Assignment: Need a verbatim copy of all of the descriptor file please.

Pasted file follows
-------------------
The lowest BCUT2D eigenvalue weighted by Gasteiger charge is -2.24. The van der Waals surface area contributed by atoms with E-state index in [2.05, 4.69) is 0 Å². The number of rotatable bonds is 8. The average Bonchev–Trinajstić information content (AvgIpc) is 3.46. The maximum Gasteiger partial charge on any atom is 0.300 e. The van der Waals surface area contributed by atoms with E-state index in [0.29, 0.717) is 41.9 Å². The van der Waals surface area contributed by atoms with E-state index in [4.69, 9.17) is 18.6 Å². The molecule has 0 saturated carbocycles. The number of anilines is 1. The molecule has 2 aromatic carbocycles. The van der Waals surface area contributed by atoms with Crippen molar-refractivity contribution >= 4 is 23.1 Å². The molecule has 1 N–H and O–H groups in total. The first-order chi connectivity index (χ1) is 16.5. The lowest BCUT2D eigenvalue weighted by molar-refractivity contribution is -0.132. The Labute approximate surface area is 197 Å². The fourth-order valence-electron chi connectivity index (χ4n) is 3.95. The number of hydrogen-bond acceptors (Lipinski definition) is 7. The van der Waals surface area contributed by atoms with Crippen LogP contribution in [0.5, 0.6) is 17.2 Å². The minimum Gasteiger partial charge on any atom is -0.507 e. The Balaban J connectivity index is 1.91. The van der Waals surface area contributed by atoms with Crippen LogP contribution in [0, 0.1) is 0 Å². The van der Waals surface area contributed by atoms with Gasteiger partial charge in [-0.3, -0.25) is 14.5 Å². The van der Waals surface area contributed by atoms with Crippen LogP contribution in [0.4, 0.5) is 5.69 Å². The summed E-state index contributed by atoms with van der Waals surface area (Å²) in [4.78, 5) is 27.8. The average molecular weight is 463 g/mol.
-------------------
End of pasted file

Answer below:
The lowest BCUT2D eigenvalue weighted by Gasteiger charge is -2.24. The van der Waals surface area contributed by atoms with E-state index in [2.05, 4.69) is 0 Å². The number of rotatable bonds is 8. The average Bonchev–Trinajstić information content (AvgIpc) is 3.46. The maximum Gasteiger partial charge on any atom is 0.300 e. The van der Waals surface area contributed by atoms with E-state index in [0.29, 0.717) is 41.9 Å². The van der Waals surface area contributed by atoms with E-state index in [4.69, 9.17) is 18.6 Å². The molecule has 0 saturated carbocycles. The number of anilines is 1. The molecule has 2 aromatic carbocycles. The van der Waals surface area contributed by atoms with Crippen molar-refractivity contribution >= 4 is 23.1 Å². The molecule has 1 N–H and O–H groups in total. The first-order chi connectivity index (χ1) is 16.5. The lowest BCUT2D eigenvalue weighted by molar-refractivity contribution is -0.132. The Labute approximate surface area is 197 Å². The fourth-order valence-electron chi connectivity index (χ4n) is 3.95. The number of hydrogen-bond acceptors (Lipinski definition) is 7. The van der Waals surface area contributed by atoms with Crippen LogP contribution in [0.5, 0.6) is 17.2 Å². The minimum Gasteiger partial charge on any atom is -0.507 e. The Balaban J connectivity index is 1.91. The van der Waals surface area contributed by atoms with Crippen LogP contribution in [0, 0.1) is 0 Å². The van der Waals surface area contributed by atoms with Gasteiger partial charge in [-0.3, -0.25) is 14.5 Å². The van der Waals surface area contributed by atoms with Crippen LogP contribution in [0.4, 0.5) is 5.69 Å². The summed E-state index contributed by atoms with van der Waals surface area (Å²) in [4.78, 5) is 27.8. The average molecular weight is 463 g/mol.